Sunday 20 May 2012

Five Year Planning For The Past

On Friday, 18 May, Fraser Nelson in “The Spectator” had an article “No Time To Tinker” about government policy on the economy.  One part of it dealt with the notion of Five Year Plans, as below:


3. There's no shame in Osborne thinking again. I can understand why the Chancellor repeated Brown's policy of publishing a five-year spending plan: the markets wanted a credible deficit reduction plan, and Osborne has certainly given them one.

But no battle plan survives contact with the enemy. There is no indignity in adapting to changing circumstances, nor in changing direction. Osborne badly needs to. Because he's on a road to nowhere.

I once asked Black Swan author Nassim Taleb what he thought of five-year Budget plans. 'Bullshit,' he replied with a smile. 'Look at past five-year plans, how many have worked?

It's like someone getting married eight times, each time thinking "this time it's for love."' I asked him how long should governments draw their budgets for. 'One year at a time,' he said. 'The error margin for five years is monstrous.'


How the idea of “Five Year Plans” came to be I am not sure but in my mind it is indelibly associated with the former Soviet Union and its many capital projects.  “The Plan” or rather the figures within it had to be applied often almost regardless of the situation developing on the ground. 

It is arguable that the devotion of the USSR to statistics and plans of this kind meant in effect that Gosplan (see Wikipedia) came to be the dominant force and in the end the source of so many errors, inefficiencies and unintended consequences that it was central not just to economic planning but to the collapse of the Soviet Union.

Given the present uncertain, highly mobile state of the world, the rapidity of change and the fragility of international markets and political confusion in almost every major state over the last decade, the notion of Five Year Plans is almost a collective madness or a dogma destined to destroy those who believe in it.

In order to plan a train journey I need reliable information.  So I consult timetables.  How many times in the last decade the actual services on the day have been at odds with the timetable or I have had to make last minute significant adjustments to both timings and routing is not known.  What I do know is that the number is a large one.

Economic data is a lot more complicated, difficult to collect and sift with any certainty of reliability or truth or firm analysis.  As it is the past, perhaps months old, it cannot be the present and predicating a future in an economy, national or global that is in constant flux is at best a high class guessing game.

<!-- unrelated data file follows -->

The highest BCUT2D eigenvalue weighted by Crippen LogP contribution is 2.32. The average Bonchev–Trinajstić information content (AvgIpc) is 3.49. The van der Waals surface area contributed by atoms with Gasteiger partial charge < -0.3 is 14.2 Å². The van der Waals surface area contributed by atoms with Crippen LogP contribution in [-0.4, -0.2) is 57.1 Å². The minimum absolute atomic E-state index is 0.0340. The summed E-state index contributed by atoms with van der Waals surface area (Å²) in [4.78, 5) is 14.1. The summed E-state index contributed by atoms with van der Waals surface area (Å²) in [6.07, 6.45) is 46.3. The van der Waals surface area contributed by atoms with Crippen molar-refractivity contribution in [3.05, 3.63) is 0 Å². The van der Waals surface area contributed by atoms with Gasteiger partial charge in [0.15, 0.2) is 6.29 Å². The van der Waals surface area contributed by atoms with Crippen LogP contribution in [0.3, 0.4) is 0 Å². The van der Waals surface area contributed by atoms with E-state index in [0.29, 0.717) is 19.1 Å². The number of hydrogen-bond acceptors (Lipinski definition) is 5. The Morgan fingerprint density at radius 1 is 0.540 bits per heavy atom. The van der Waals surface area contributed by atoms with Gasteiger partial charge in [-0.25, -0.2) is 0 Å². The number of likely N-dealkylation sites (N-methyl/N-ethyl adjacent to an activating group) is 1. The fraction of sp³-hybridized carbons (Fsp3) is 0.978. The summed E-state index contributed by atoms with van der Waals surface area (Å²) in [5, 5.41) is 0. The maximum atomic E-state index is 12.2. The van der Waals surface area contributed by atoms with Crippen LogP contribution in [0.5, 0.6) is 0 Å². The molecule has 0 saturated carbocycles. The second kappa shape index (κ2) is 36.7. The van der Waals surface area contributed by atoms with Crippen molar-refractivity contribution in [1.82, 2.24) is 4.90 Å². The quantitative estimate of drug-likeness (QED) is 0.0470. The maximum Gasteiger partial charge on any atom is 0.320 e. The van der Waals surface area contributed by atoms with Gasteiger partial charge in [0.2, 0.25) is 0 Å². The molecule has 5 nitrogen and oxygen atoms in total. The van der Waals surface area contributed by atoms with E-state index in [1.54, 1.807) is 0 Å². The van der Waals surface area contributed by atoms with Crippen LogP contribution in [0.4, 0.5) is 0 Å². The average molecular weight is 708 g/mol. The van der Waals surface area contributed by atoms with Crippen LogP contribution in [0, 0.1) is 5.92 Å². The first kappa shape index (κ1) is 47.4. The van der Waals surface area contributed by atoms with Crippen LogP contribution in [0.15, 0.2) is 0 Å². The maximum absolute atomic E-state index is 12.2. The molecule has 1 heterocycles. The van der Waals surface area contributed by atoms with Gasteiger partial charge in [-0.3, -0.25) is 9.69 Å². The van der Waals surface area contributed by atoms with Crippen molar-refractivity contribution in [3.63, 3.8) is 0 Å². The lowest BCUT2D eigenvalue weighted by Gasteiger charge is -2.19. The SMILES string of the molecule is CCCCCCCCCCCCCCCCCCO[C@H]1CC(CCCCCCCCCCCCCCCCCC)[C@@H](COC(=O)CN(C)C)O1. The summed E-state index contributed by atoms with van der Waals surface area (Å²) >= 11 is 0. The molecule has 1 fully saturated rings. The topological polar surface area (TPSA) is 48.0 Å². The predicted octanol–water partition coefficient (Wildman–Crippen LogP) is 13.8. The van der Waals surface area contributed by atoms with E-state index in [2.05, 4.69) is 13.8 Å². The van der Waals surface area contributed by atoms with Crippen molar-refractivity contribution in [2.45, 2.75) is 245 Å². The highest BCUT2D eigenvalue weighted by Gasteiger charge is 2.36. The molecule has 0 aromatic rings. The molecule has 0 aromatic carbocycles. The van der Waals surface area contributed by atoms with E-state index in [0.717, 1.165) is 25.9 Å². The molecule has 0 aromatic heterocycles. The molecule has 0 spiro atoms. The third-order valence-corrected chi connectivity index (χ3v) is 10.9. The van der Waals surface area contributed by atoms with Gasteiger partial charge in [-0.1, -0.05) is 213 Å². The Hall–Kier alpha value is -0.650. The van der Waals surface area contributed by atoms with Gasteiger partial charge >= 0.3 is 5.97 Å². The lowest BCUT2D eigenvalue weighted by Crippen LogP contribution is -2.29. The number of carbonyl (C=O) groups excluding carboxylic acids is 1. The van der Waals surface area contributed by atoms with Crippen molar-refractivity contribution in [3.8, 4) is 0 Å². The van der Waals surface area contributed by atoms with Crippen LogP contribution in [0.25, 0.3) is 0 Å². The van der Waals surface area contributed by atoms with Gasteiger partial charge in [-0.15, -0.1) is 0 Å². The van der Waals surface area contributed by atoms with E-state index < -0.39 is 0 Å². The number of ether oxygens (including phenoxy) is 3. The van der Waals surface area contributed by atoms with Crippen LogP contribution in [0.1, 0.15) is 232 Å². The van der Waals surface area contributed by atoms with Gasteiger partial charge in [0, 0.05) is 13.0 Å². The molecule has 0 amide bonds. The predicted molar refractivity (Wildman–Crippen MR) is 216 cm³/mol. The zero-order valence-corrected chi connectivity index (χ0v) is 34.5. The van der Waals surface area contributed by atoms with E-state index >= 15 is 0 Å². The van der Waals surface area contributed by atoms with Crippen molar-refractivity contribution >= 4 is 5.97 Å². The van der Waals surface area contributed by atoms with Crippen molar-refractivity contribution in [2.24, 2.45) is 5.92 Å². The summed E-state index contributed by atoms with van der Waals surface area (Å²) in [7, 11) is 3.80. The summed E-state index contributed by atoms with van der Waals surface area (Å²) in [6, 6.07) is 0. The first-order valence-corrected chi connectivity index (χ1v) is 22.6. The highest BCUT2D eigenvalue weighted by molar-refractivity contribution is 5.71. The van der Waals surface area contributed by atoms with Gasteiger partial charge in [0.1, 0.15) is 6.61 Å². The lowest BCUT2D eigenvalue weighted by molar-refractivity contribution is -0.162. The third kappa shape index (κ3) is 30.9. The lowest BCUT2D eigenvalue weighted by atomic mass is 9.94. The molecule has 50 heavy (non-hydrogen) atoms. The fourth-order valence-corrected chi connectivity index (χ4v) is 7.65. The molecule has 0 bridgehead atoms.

All too clearly, all the fine plans, intentions and certainties for the future of 2005 and 2006 have evaporated.  The Treasury’s plans fell apart, other countries plans fell apart and now the Euro may fall apart and for that matter the current dollar zone is likely to as well given the leverages of the major US finance corporations.

It is not going to suddenly get better and all that information flowing about is no more reliable than at any other period.  In any case the US Congress has decided to make major economies in the collection of basic statistics which will add immensely to the confusion.

Yet our Parliament and key machinery of government are still devoted to the idea that we can proceed safely and wisely on the basis of planning for a period of five years, with the implications that these will roll on forward into the next and then the next.  Perhaps they think it is what we want to hear.

Can anyone in Whitehall come up with a five year plan based on Chaos Theory?

1 comment:

  1. Thank you. I am totally in agreement. Throughout my fairly long life, I have been and continue to be totally adaptable because in my little world of family and a great many occupations (nothing of great import) all kinds of things have changed so very often, day by day, week by week. The hopefully intelligent and moral people we voted in, and the rest of us, have got to realise long term planning is over for quite a while.